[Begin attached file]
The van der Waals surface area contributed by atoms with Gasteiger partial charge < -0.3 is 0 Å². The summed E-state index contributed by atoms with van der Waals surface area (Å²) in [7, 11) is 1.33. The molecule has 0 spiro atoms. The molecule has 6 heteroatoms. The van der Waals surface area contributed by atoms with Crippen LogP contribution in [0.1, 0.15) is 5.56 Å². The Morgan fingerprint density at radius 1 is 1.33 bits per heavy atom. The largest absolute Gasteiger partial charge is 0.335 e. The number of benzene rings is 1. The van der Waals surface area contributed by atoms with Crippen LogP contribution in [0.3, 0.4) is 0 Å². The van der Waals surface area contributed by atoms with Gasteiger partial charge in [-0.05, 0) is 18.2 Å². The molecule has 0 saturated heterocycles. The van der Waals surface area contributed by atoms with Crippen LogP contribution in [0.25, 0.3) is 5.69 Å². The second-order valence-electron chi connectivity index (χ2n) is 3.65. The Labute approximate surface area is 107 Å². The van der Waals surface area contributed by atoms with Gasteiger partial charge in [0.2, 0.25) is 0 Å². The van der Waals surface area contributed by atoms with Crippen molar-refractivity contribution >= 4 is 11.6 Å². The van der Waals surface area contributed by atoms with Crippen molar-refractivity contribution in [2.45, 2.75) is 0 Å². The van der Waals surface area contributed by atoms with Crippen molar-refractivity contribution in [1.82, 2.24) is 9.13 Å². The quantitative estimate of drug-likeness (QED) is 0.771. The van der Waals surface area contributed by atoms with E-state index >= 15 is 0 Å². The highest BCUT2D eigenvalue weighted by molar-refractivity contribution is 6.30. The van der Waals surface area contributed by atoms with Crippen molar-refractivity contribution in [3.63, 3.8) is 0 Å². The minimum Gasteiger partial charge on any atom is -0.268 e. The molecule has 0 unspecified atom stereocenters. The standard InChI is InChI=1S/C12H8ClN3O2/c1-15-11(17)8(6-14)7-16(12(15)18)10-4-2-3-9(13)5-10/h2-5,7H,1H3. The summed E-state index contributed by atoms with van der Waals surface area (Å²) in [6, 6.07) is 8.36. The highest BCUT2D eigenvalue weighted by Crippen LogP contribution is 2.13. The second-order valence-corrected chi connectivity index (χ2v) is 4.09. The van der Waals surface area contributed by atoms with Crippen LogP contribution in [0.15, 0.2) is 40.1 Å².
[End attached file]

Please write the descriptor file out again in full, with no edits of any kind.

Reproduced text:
The van der Waals surface area contributed by atoms with Gasteiger partial charge < -0.3 is 0 Å². The summed E-state index contributed by atoms with van der Waals surface area (Å²) in [7, 11) is 1.33. The molecule has 0 spiro atoms. The molecule has 6 heteroatoms. The van der Waals surface area contributed by atoms with Crippen LogP contribution in [0.1, 0.15) is 5.56 Å². The Morgan fingerprint density at radius 1 is 1.33 bits per heavy atom. The largest absolute Gasteiger partial charge is 0.335 e. The number of benzene rings is 1. The van der Waals surface area contributed by atoms with Crippen LogP contribution in [0.3, 0.4) is 0 Å². The van der Waals surface area contributed by atoms with Gasteiger partial charge in [-0.05, 0) is 18.2 Å². The molecule has 0 saturated heterocycles. The van der Waals surface area contributed by atoms with Crippen LogP contribution in [0.25, 0.3) is 5.69 Å². The second-order valence-electron chi connectivity index (χ2n) is 3.65. The Labute approximate surface area is 107 Å². The van der Waals surface area contributed by atoms with Gasteiger partial charge in [0.2, 0.25) is 0 Å². The van der Waals surface area contributed by atoms with Crippen molar-refractivity contribution >= 4 is 11.6 Å². The van der Waals surface area contributed by atoms with Crippen molar-refractivity contribution in [2.45, 2.75) is 0 Å². The van der Waals surface area contributed by atoms with Crippen molar-refractivity contribution in [1.82, 2.24) is 9.13 Å². The quantitative estimate of drug-likeness (QED) is 0.771. The van der Waals surface area contributed by atoms with E-state index >= 15 is 0 Å². The highest BCUT2D eigenvalue weighted by molar-refractivity contribution is 6.30. The van der Waals surface area contributed by atoms with Crippen molar-refractivity contribution in [3.63, 3.8) is 0 Å². The minimum Gasteiger partial charge on any atom is -0.268 e. The molecule has 0 unspecified atom stereocenters. The standard InChI is InChI=1S/C12H8ClN3O2/c1-15-11(17)8(6-14)7-16(12(15)18)10-4-2-3-9(13)5-10/h2-5,7H,1H3. The summed E-state index contributed by atoms with van der Waals surface area (Å²) in [6, 6.07) is 8.36. The highest BCUT2D eigenvalue weighted by Crippen LogP contribution is 2.13. The second-order valence-corrected chi connectivity index (χ2v) is 4.09. The van der Waals surface area contributed by atoms with Crippen LogP contribution in [0.15, 0.2) is 40.1 Å².